Written by Jori Sackin
Photo by EG Schempf
Last spring my wife, Laura, noticed a spider had built a web in-between the driver's side mirror and the window of her truck. Each morning she would start the engine and watch the spider scurry inside the mirror. As she drove, the web would flutter in the wind and then eventually cave in and fly off into traffic. At night when the engine was quiet and the lights were low, the spider would come out and rebuild its web. This went on for a few weeks. Each morning the spider would crawl into the mirror before the web was destroyed and each night it would sneak out and rebuild it while we were sleeping in our beds. One morning as Laura prepared to go to work she noticed the web was there but the spider was gone. She peered inside the tiny bit of space that runs along the edges of her driver's side mirror and saw a crumpled up spider body lying inside.
If you look at this story through a certain lens, this is a tragic tale of meaninglessness. The spider works each night to accomplish a task that's destroyed in the morning. Its basic survival instincts, to guide itself toward food, to build a web so it can catch bugs, even this simple task is beyond its ability. It is doubly meaningless because we can observe it and see how much of life it's missing out on, how little it gets to experience of the world. It lives for a brief while, trying and failing to eat, not ever being able to understand things such as love, and possibly more important "truck". For all it knows the entire universe is made up entirely of a driver's side mirror of a 2007 GMC Colorado.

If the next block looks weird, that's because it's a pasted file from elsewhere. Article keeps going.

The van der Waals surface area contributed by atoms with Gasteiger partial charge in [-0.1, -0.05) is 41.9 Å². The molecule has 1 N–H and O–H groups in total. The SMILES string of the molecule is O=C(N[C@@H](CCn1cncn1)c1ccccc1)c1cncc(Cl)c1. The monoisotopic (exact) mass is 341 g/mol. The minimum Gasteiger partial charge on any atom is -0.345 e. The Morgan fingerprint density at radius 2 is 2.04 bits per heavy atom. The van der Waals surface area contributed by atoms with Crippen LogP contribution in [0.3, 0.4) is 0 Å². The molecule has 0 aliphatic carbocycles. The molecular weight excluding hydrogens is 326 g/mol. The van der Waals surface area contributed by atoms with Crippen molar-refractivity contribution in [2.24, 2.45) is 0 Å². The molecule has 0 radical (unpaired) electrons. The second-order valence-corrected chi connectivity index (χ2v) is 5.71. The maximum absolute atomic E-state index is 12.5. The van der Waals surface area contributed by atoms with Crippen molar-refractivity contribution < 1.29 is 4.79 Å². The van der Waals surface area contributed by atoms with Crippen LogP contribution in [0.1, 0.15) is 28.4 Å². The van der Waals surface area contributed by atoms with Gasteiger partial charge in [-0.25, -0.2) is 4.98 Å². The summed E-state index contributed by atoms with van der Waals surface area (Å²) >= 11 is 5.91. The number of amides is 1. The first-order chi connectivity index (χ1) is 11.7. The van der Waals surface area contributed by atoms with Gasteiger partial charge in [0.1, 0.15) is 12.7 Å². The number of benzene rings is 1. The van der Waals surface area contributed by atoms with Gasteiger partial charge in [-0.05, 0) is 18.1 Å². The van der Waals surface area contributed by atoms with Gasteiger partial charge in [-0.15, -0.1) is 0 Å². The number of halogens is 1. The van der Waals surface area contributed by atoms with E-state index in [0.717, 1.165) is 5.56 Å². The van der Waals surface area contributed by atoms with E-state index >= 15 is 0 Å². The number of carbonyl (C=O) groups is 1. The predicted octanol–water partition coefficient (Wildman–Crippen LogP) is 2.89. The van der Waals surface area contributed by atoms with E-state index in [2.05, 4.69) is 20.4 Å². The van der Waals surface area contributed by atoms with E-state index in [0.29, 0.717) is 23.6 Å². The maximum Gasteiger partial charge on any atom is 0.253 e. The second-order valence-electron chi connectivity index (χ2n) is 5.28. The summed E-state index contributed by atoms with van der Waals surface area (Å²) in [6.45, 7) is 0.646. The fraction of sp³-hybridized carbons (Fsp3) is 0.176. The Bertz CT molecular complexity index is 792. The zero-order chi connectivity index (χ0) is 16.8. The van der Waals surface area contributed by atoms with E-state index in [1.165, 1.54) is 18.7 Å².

It's then no great stretch of the imagination to apply this same lens to our own lives, to look at the world we scurry through, thinking all the while that we have an understanding of how things work, when in fact, there might be a whole dimension of reality that we are also completely missing, that we might also be living in the experiential equivalent of a driver's side mirror of a 2007 GMC Colorado.
Being able to take these macro views, looking at pictures of the universe, gazing at the ocean, we often feel our smallness in relation to what we sometimes refer to as "the world". We think of ourselves as actors in a vast expanse of space that "acts" as a backdrop for us to go about and perform. This sense of being an actor in a environment is marked through with a bright yellow highlighter in "Great Piece of Prairie" by Michael Krueger (Haw Contemporary). The bees in the painting pop out at you, glowing with a brightness that at first makes you not even notice the background they sit in. The bee's want to be noticed. They are trying to be noticed. They are the audience craving actors busily flying about, trying to make things happen.
The understated background is not trying. It is not immediately wanting to be noticed. It is just there, and at first glance, it seems passive, shy and unassuming. But as you look closer, you notice the subtle purple lines on the flat grey surface start to do something. The bees that once seemed so illuminating, now seem distracting. The growing power of the faint purple outlines of the flowers, of the tall grasses takes you over in a strange hypnotic trance. It makes you feel the physical disconnect between these small characters that we ascribe so much attention to and the seemingly passive world that they inhabit.